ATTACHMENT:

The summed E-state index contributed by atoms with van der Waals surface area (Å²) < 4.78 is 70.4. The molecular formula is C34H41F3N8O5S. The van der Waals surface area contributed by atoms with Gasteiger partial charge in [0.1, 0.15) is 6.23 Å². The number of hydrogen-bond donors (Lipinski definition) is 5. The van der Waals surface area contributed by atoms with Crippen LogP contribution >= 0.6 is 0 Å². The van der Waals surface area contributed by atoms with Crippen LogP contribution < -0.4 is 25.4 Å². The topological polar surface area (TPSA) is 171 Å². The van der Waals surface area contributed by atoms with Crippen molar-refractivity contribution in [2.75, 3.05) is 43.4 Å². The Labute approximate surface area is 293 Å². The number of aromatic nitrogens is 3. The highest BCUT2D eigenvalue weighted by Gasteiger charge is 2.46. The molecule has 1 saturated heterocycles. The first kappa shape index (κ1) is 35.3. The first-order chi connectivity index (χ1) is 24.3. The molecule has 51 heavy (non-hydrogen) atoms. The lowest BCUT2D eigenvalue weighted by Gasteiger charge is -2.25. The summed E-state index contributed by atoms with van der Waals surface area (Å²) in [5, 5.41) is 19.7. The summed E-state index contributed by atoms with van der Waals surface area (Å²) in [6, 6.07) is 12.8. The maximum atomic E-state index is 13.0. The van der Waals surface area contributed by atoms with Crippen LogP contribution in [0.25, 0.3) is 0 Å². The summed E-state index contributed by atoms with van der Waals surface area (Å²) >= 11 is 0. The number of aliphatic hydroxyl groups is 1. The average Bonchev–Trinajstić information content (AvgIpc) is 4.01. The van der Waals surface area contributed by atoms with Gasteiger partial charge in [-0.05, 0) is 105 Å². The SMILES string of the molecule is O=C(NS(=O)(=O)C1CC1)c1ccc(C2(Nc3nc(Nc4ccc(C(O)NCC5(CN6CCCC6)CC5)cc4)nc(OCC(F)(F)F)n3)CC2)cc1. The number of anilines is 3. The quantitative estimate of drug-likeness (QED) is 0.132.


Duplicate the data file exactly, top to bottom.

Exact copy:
The summed E-state index contributed by atoms with van der Waals surface area (Å²) < 4.78 is 70.4. The molecular formula is C34H41F3N8O5S. The van der Waals surface area contributed by atoms with Gasteiger partial charge in [0.1, 0.15) is 6.23 Å². The number of hydrogen-bond donors (Lipinski definition) is 5. The van der Waals surface area contributed by atoms with Crippen LogP contribution >= 0.6 is 0 Å². The van der Waals surface area contributed by atoms with Crippen LogP contribution < -0.4 is 25.4 Å². The topological polar surface area (TPSA) is 171 Å². The van der Waals surface area contributed by atoms with Crippen molar-refractivity contribution in [2.75, 3.05) is 43.4 Å². The Labute approximate surface area is 293 Å². The number of aromatic nitrogens is 3. The highest BCUT2D eigenvalue weighted by Gasteiger charge is 2.46. The molecule has 1 saturated heterocycles. The first kappa shape index (κ1) is 35.3. The first-order chi connectivity index (χ1) is 24.3. The molecule has 51 heavy (non-hydrogen) atoms. The lowest BCUT2D eigenvalue weighted by Gasteiger charge is -2.25. The summed E-state index contributed by atoms with van der Waals surface area (Å²) in [5, 5.41) is 19.7. The summed E-state index contributed by atoms with van der Waals surface area (Å²) in [6, 6.07) is 12.8. The maximum atomic E-state index is 13.0. The van der Waals surface area contributed by atoms with Crippen LogP contribution in [0.25, 0.3) is 0 Å². The summed E-state index contributed by atoms with van der Waals surface area (Å²) >= 11 is 0. The number of aliphatic hydroxyl groups is 1. The average Bonchev–Trinajstić information content (AvgIpc) is 4.01. The van der Waals surface area contributed by atoms with Gasteiger partial charge in [-0.05, 0) is 105 Å². The SMILES string of the molecule is O=C(NS(=O)(=O)C1CC1)c1ccc(C2(Nc3nc(Nc4ccc(C(O)NCC5(CN6CCCC6)CC5)cc4)nc(OCC(F)(F)F)n3)CC2)cc1. The number of anilines is 3. The quantitative estimate of drug-likeness (QED) is 0.132.